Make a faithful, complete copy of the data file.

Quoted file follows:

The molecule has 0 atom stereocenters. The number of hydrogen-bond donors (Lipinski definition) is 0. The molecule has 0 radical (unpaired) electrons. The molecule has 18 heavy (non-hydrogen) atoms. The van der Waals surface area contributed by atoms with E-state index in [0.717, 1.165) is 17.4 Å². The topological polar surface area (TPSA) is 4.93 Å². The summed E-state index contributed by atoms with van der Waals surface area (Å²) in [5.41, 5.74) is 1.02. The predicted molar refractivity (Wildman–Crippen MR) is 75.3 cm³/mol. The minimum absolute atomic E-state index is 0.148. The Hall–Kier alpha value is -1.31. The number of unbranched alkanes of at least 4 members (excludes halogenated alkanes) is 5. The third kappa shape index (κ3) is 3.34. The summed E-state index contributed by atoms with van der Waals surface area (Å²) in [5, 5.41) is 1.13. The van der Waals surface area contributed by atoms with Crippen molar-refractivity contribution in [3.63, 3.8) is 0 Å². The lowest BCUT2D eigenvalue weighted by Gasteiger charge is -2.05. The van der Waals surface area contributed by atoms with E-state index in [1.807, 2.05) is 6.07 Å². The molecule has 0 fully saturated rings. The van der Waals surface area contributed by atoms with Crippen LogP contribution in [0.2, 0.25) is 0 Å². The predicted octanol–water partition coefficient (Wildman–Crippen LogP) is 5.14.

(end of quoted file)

The molecule has 0 atom stereocenters. The number of hydrogen-bond donors (Lipinski definition) is 0. The molecule has 0 radical (unpaired) electrons. The molecule has 18 heavy (non-hydrogen) atoms. The van der Waals surface area contributed by atoms with E-state index in [0.717, 1.165) is 17.4 Å². The topological polar surface area (TPSA) is 4.93 Å². The summed E-state index contributed by atoms with van der Waals surface area (Å²) in [5.41, 5.74) is 1.02. The predicted molar refractivity (Wildman–Crippen MR) is 75.3 cm³/mol. The minimum absolute atomic E-state index is 0.148. The Hall–Kier alpha value is -1.31. The number of unbranched alkanes of at least 4 members (excludes halogenated alkanes) is 5. The third kappa shape index (κ3) is 3.34. The summed E-state index contributed by atoms with van der Waals surface area (Å²) in [5, 5.41) is 1.13. The van der Waals surface area contributed by atoms with Crippen molar-refractivity contribution in [3.63, 3.8) is 0 Å². The lowest BCUT2D eigenvalue weighted by Gasteiger charge is -2.05. The van der Waals surface area contributed by atoms with E-state index in [1.807, 2.05) is 6.07 Å². The molecule has 0 fully saturated rings. The van der Waals surface area contributed by atoms with Crippen LogP contribution in [0.2, 0.25) is 0 Å². The predicted octanol–water partition coefficient (Wildman–Crippen LogP) is 5.14.